Deep in the tiny atom lies hidden a tremendous force. This force has entered the scene of our modern world as a most frightening power of destruction, more fearful and devastating than man ever thought possible.

We all know of the story of the military atom, and we all wish that it weren’t true. For many obvious reasons it would be better if it weren’t real, but just a rousing tale. It does have all the earmarks of a drama: a frightful terror, which everyone knows exists, a sinister threat, mystery and secrecy. It’s a perfect tale of horror!

But, fortunately, the story is not yet finished. So far, the atom is a superb villain. Its power of destruction is foremost in our minds. But the same power can be put to use for creation, for the welfare of all mankind.

Complement Our Friend the Atom with these wonderful vintage science ads from the same era.

BP

Galileo vs. God: The Father of Modern Science on Religion, Truth, and Human Nature

“Who indeed will set bounds to human ingenuity? Who will assert that everything in the universe capable of being perceived is already discovered and known?”

“As I’d like to show Galileo our world, I must show him something with a great deal of shame,” Richard Feynman famously wrote in lamenting the “actively, intensely unscientific” state of mainstream culture. But true and tragic as that might be to a degree, we owe much of the enormous scientific progress we’ve made in the past millennium to Galileo himself, father of modern science. It seems fitting, in light of the recent historic papal resignation, to revisit Galileo’s monumental impact on the rift between science and religion as he dethroned Earth from the center of the heavens with his discovery of heliocentrism, sparking the Scientific Revolution.

galileo_letter

In 1615, as the Roman Inquisition was beginning to investigate his heretical heliocentric model of the universe, Galileo — who knew how to flatter his way to support — wrote to Christina of Lorraine, the Grand Duchess Christina of Tuscany. The lengthy letter, found in Discoveries and Opinions of Galileo (public library), explores the relationship between science and scripture. Galileo bemoans his critics who “remaining hostile not so much toward the things in question as toward their discoverer” and follows the three rules to refuting any argument that Susan Sontag would outline half a millennium later, making an eloquent case for why blind adherence to sacred texts shouldn’t be used to disarm the validity of scientific truth.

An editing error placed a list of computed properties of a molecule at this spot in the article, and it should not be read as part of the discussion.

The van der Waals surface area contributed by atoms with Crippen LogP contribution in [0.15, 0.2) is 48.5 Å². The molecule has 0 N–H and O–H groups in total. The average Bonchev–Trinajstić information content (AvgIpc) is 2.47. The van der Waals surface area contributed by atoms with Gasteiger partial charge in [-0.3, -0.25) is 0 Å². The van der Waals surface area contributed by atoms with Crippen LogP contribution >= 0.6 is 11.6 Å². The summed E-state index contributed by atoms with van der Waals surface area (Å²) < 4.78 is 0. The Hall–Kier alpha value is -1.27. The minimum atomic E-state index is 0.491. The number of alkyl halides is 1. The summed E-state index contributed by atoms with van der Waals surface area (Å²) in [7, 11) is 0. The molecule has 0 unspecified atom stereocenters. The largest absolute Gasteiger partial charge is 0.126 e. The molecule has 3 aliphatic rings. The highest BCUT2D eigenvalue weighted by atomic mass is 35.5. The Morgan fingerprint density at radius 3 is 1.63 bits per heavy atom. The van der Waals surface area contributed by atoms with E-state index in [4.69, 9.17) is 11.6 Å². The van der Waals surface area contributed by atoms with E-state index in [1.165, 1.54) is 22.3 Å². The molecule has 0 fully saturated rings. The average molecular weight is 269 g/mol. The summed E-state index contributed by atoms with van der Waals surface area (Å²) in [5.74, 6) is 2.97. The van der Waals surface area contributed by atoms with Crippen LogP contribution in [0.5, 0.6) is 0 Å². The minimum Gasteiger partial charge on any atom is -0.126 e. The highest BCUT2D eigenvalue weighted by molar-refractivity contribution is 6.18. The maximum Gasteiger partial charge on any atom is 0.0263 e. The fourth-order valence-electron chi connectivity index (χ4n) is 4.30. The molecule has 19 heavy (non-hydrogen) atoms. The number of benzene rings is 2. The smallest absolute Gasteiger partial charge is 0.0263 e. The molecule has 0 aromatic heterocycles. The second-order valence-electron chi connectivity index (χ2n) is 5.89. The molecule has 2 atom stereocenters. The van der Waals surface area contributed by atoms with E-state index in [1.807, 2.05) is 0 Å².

He begins:

To the Most Serene Grand Duchess Mother:

Some years ago, as Your Serene Highness well knows, I discovered in the heavens many things that had not been seen before our own age. The novelty of these things, as well as some consequences which followed from them in contradiction to the physical notions commonly held among academic philosophers, stirred up against me no small number of professors-as if I had placed these things in the sky with my own hands in order to upset nature and overturn the sciences. They seemed to forget that the increase of known truths stimulates the investigation, establishment, and growth of the arts; not their diminution or destruction.

Showing a greater fondness for their own opinions than for truth they sought to deny and disprove the new things which, if they had cared to look for themselves, their own senses would have demonstrated to them. To this end they hurled various charges and published numerous writings filled with vain arguments, and they made the grave mistake of sprinkling these with passages taken from places in the Bible which they had failed to understand properly, and which were ill-suited to their purposes.

[…]

These men have resolved to fabricate a shield for their fallacies out of the mantle of pretended religion and the authority of the Bible. These they apply with little judgement to the refutation of arguments that they do not understand and have not even listened to.

Galileo laments a tendency of the human spirit to more easily rally around bullying than around celebrating, something we’ve seen compounded by the anonymity of the web today. He writes:

It is human nature to take up causes whereby a man may oppress his neighbor, no matter how unjustly, rather than those from which a man may receive some just encouragement.

Condemning the practice of taking biblical passages at face value without critical thinking and deeper semantic reflection — something that persists even today in matters of creationism vs. evolution and marriage equality — Galileo argues, as Neil deGrasse Tyson did five centuries later, that abandoning reason and evidence is a sign of both spiritual and intellectual laziness:

Now as to the false aspersions which they so unjustly seek to cast upon me, I have thought it necessary to justify myself in the eyes of all men, whose judgment in matters of religion and of reputation I must hold in great esteem. I shall therefore discourse of the particulars which these men produce to make this opinion detested and to have it condemned not merely as false but as heretical. To this end they make a shield of their hypocritical zeal for religion. They go about invoking the Bible, which they would have minister to their deceitful purposes. Contrary to the sense of the Bible and the intention of the holy Fathers, if I am not mistaken, they would extend such authorities until even in purely physical matters — where faith is not involved — they would have us altogether abandon reason and the evidence of our senses in favor of some biblical passage, though under the surface meaning of its words this passage may contain a different sense.